Dementia: Good Fitness around Age 50 Reduces Risk for Women


What is it?

Dementia, also known as major neurocognitive disorder, is characterized by a loss of mental faculties that reduce a person’s ability to self-care. There is a decrease in performance in one or more cognitive domains such as memory, complex attention, executive functions (e.g., planning, organization, and abstraction), language, visual-motor functions, or social skills. Changes can be noted by the person with dementia, but most often by the family or a doctor. Cognitive losses must be severe enough to be observable in a standardized test that can be done by a doctor in the office or, in some cases, by a neuropsychologist. Brain imaging tests that allow observation of the brain such as computed tomography or magnetic resonance imaging are not necessary in all patients. When a person has a cognitive decline, but no impact on daily functioning, the diagnosis is that of a minor neurocognitive disorder, which may be a condition precedent to dementia.

Having a good physical condition only has advantages. Evidence from the results of health study reveals that women in good cardiovascular fitness at age 50 are less likely to suffer from dementia. The study estimates that the risk of neurodegenerative diseases is thus reduced by 88%. This information is all the more important as these diseases affect around 50 million people worldwide, according to the World Health Organization (WHO).

Importance of physical activity

Only 5% of physically fit women had dementia, compared to 25% of moderately fit women and 32% of those with a low level of fitness. Worse, 45% of those who stopped all physical activity because of cardiovascular problems were diagnosed with dementia.

Negative cardiovascular processes can occur in your fifties and may increase the risk of subsequent dementia, “says Helena Hörder, lead author of the study. “Improving cardiovascular fitness in middle-aged people could delay or even prevent the development of dementia.”

It’s not:

A normal consequence of aging

  • Normal everyday forgetfulness, such as having trouble remembering a person’s name, not remembering what was coming in a room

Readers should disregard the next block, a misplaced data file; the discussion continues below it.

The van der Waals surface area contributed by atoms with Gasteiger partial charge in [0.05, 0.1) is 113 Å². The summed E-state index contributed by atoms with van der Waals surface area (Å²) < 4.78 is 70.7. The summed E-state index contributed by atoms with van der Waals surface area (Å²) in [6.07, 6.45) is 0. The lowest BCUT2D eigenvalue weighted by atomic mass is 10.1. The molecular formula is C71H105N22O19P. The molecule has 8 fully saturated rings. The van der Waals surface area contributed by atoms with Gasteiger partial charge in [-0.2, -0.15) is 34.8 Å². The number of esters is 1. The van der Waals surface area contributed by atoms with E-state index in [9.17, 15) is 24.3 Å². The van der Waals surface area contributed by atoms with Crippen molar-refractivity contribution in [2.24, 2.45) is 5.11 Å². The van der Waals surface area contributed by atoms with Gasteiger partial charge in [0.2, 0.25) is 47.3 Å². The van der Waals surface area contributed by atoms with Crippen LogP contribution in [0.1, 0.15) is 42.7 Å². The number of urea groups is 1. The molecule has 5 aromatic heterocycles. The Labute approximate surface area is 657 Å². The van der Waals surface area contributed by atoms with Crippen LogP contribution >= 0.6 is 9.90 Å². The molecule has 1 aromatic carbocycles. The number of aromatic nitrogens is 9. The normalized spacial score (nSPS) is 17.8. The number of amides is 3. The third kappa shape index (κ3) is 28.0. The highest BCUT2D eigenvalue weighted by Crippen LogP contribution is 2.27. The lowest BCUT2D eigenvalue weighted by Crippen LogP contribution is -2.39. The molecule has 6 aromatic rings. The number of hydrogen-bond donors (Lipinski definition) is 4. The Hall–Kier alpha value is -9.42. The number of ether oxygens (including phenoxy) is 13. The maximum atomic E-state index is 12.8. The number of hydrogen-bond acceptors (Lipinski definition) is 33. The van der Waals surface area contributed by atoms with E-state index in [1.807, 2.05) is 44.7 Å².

• A state of temporary confusion due to intoxication or acute medical problem (delirium)
  • A disease exclusively of the elderly person
  • A temporary problem that can be ignored


Unfortunately, there are no curative treatments for dementia, but there is a lot of research going on. Two classes of drugs can improve the cognitive symptoms of Alzheimer’s disease and certain other dementias, namely the acetyl cholinesterase inhibitors (donepezil, glutamine, rivastigmine) and meantime. Although these medications may help with the symptoms, they do not slow the progression of the disease.

Environmental interventions and medication are often needed to decrease the behavioral symptoms of dementia. An occupational therapy assessment can help secure the living environment. Antidepressants and low-dose antipsychotics are often used for psychological and behavioral symptoms.

What can I do?

  • Do regular exercise, do not smoke, and maintain a healthy diet.
  • Stay active intellectually at any age, especially after retirement.
  • Treat diabetes and hypertension optimally.
  • Seek medical attention at the first sign of cognitive loss, do not wait in shame or shock the person with dementia.
  • Reflect on and prepare for the legal aspects of loss of autonomy early in the illness, which includes mandates of incapacity, appointment of a representative for health care decisions and preparation of a will.
  • For the family, provide gradual support for tasks such as managing finances and shopping. Respect the autonomy of the person while ensuring his safety (eg risk of fraud online or on the phone).
  • Assess driving skills on a regular basis. If you are concerned, consult your doctor who may recommend a road test or license withdrawal.
  • Involve family members and friends to facilitate home support when possible.
  • Plan in advance for seniors or long-term care homes to be ready when the time is right.
  • Discuss end-of-life care in advance (e.g. level of intervention desired)

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